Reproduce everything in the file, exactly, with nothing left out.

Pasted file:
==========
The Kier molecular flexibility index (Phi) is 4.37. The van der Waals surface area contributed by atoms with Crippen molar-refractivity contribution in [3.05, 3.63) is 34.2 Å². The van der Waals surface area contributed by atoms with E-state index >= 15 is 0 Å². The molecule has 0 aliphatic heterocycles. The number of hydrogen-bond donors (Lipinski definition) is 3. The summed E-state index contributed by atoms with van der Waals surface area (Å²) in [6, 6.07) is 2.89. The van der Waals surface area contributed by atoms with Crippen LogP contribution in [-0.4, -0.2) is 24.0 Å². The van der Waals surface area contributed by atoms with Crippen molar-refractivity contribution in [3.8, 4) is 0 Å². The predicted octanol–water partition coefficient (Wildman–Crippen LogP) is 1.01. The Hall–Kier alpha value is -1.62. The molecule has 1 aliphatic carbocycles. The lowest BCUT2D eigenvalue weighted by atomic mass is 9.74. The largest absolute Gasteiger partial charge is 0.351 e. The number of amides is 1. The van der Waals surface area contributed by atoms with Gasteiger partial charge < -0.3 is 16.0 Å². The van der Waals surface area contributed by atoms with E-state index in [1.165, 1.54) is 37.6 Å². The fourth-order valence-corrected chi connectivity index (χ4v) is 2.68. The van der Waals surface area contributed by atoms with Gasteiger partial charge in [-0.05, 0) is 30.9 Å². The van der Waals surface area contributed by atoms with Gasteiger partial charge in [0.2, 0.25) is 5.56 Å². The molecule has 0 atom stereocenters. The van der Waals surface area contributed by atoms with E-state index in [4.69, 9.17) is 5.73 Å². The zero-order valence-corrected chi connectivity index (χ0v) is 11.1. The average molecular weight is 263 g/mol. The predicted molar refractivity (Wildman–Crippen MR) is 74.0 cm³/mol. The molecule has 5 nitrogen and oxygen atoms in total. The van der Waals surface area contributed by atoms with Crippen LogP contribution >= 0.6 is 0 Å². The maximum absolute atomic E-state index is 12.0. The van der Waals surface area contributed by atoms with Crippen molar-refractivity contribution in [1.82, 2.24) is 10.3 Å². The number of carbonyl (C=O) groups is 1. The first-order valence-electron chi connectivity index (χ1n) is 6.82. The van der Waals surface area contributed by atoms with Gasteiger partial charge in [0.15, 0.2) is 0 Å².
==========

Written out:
The Kier molecular flexibility index (Phi) is 4.37. The van der Waals surface area contributed by atoms with Crippen molar-refractivity contribution in [3.05, 3.63) is 34.2 Å². The van der Waals surface area contributed by atoms with E-state index >= 15 is 0 Å². The molecule has 0 aliphatic heterocycles. The number of hydrogen-bond donors (Lipinski definition) is 3. The summed E-state index contributed by atoms with van der Waals surface area (Å²) in [6, 6.07) is 2.89. The van der Waals surface area contributed by atoms with Crippen LogP contribution in [-0.4, -0.2) is 24.0 Å². The van der Waals surface area contributed by atoms with Crippen molar-refractivity contribution in [3.8, 4) is 0 Å². The predicted octanol–water partition coefficient (Wildman–Crippen LogP) is 1.01. The Hall–Kier alpha value is -1.62. The molecule has 1 aliphatic carbocycles. The lowest BCUT2D eigenvalue weighted by atomic mass is 9.74. The largest absolute Gasteiger partial charge is 0.351 e. The number of amides is 1. The van der Waals surface area contributed by atoms with Gasteiger partial charge < -0.3 is 16.0 Å². The van der Waals surface area contributed by atoms with E-state index in [1.165, 1.54) is 37.6 Å². The fourth-order valence-corrected chi connectivity index (χ4v) is 2.68. The van der Waals surface area contributed by atoms with Gasteiger partial charge in [-0.05, 0) is 30.9 Å². The van der Waals surface area contributed by atoms with Gasteiger partial charge in [0.2, 0.25) is 5.56 Å². The molecule has 0 atom stereocenters. The van der Waals surface area contributed by atoms with E-state index in [4.69, 9.17) is 5.73 Å². The zero-order valence-corrected chi connectivity index (χ0v) is 11.1. The average molecular weight is 263 g/mol. The predicted molar refractivity (Wildman–Crippen MR) is 74.0 cm³/mol. The molecule has 5 nitrogen and oxygen atoms in total. The van der Waals surface area contributed by atoms with Crippen LogP contribution >= 0.6 is 0 Å². The maximum absolute atomic E-state index is 12.0. The van der Waals surface area contributed by atoms with Crippen molar-refractivity contribution in [1.82, 2.24) is 10.3 Å². The number of carbonyl (C=O) groups is 1. The first-order valence-electron chi connectivity index (χ1n) is 6.82. The van der Waals surface area contributed by atoms with Gasteiger partial charge in [0.15, 0.2) is 0 Å².